Why do we often allow sports culture to deviate so far from societal norms? Why is bullying often an accepted norm in sports, or, frankly, why is bullying behavior often not recognized as bullying when in the context of sports?
Let’s start with a definition used by the Workplace Bullying Institute:
Bullying is repeated, health-harming mistreatment of one or more persons (the targets) by one or more perpetrators. It is abusive conduct that is :
Threatening, humiliating, or intimidating, or
Work interference — sabotage — which prevents work from getting done, or
But It’s Sports, So It’s Different, Right?
Many involved in sports will hear their inner voice loudly declaring that that’s not bullying, that’s sports. If that’s your first reaction, you are not wrong but that doesn’t make the behavior right or productive, either.
Sports are built on tradition. Coaching styles, the norms established, and the elusive “sports ethic” are influenced more by experience from our own sports culture roots than by carefully considered study of motivation and human behavior. Sports are rooted in toughness and hazing and bullying are part of the historical methodology for how teams were formed and the tight bonds among teammates were cemented. There is a romanticism about the days when “men were men” and sports built character.
Have We Become Soft?
It’s tempting to say that we have become soft over time. That what was once OK should remain OK and that it’s healthy to weed out the meek given the demands of competitive sports. Yet sports aren’t the only context that demands effort, expertise, focus, dedication, and coordination. In fact, most industries have demands to exact the most of its employees and employee every motivational tactic available in order to reap the benefits. It’s often not about human kindness or dignity. It’s generally about performance. Which raises the question, is there something inherently different about athletes that would require extreme and harshly negative motivational tactics in order to ensure optimal performance?
The motivational profile of an athlete must be understood not in generalities but, rather, in understanding that particular athlete. What are the ways that a particular individual learns? When is feedback best delivered? Are they an experiential or visual learner? Can peers deliver the message organically or should it come from a coach? There is tremendous variety in what motivates and engages any athlete. However, it is rare that anyone performs their best under threats, humiliation, and intimidation.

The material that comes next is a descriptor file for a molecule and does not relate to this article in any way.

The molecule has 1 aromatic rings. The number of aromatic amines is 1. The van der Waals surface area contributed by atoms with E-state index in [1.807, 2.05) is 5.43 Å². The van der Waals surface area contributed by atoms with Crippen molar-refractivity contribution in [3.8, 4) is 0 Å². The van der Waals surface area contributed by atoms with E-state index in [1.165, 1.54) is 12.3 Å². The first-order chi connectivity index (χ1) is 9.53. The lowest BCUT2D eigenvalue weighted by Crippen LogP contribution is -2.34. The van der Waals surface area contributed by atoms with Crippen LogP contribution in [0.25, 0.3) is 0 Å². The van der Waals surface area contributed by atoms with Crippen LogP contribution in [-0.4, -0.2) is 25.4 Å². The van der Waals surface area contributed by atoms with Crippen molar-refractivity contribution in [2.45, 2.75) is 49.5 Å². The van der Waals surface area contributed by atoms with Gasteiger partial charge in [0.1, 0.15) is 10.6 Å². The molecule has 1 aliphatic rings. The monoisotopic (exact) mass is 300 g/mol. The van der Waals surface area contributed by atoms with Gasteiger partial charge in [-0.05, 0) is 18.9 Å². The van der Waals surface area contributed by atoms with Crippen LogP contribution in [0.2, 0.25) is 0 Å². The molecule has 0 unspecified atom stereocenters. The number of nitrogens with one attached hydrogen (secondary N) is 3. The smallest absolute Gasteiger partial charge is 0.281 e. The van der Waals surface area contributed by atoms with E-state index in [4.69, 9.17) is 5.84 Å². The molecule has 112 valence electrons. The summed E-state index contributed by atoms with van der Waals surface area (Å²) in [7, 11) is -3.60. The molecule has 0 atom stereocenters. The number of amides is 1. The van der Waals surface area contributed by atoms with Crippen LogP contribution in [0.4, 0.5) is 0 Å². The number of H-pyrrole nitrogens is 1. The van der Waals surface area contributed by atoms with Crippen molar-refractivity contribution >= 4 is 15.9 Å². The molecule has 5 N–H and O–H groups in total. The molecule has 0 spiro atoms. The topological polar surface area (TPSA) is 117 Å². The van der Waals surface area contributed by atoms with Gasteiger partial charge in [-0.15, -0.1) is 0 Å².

This is not to say a coach or team shouldn’t be demanding. This is where many seem to become confused. High expectations are healthy. Candid feedback and building a realistic understanding of strengths and weaknesses is healthy. Stress is normal and a healthy part of adaptation and learning. It should be exhausting, challenging, and demanding to perform to one’s capabilities in any endeavor – especially sports.
A New Golden Rule?
Coaches must walk a fine line but is it really that challenging? Use the son or daughter test. If you are a coach, would you want someone else speaking to your son or daughter the way you are speaking to your athlete. Is the culture one in which you’d want your son or daughter to be immersed? If not, why not? How is it helping to motivate and exact performance consistent with expectations for your team or program? Likely, it isn’t if it fails this simple test.
Systemically, it would behoove athletic directors and other administrators to align winning with healthy locker room culture but establishing clear values and ensuring all incentives, contracts, and other evaluation systems tie-in to these values. Winning and a healthy team culture or not mutually exclusive. Look at the San Antonio Spurs and how they’ve built a team based on a core set of values that exemplify the alignment of performance with healthy culture. They recognize the need for bonding, for hard work, for demanding expectations but they do so without tearing down individuals and without bullying or hazing.
Don’t Be Afraid of Visibility and Insight
Similarly, visibility is key. Do post-season assessments. Don’t create an insular environment. Get outside perspective on the experience your athletes have and see if it is truly consistent with your organization’s values. The power structure in sports can minimize an athlete’s ability to tell a coach that there is a problem with bullying. Build structures, such as an athlete ombudsman, to create a safe, confidential space for such concerns to be raised and communicated back to the organization in aggregate. Most importantly, create rituals and new traditions that form teams that are close without the historical baggage that we too often perpetuate. Ask yourself, why do we do that tradition? If you don’t have a good answer, it might just be a historical artifact left in the past. Finally, have a zero tolerance policy against bullying and hazing. They only harm a team’s ability to perform and there is no reason why they should be more acceptable in sports than in any other context.
Author: Joshua Gordon
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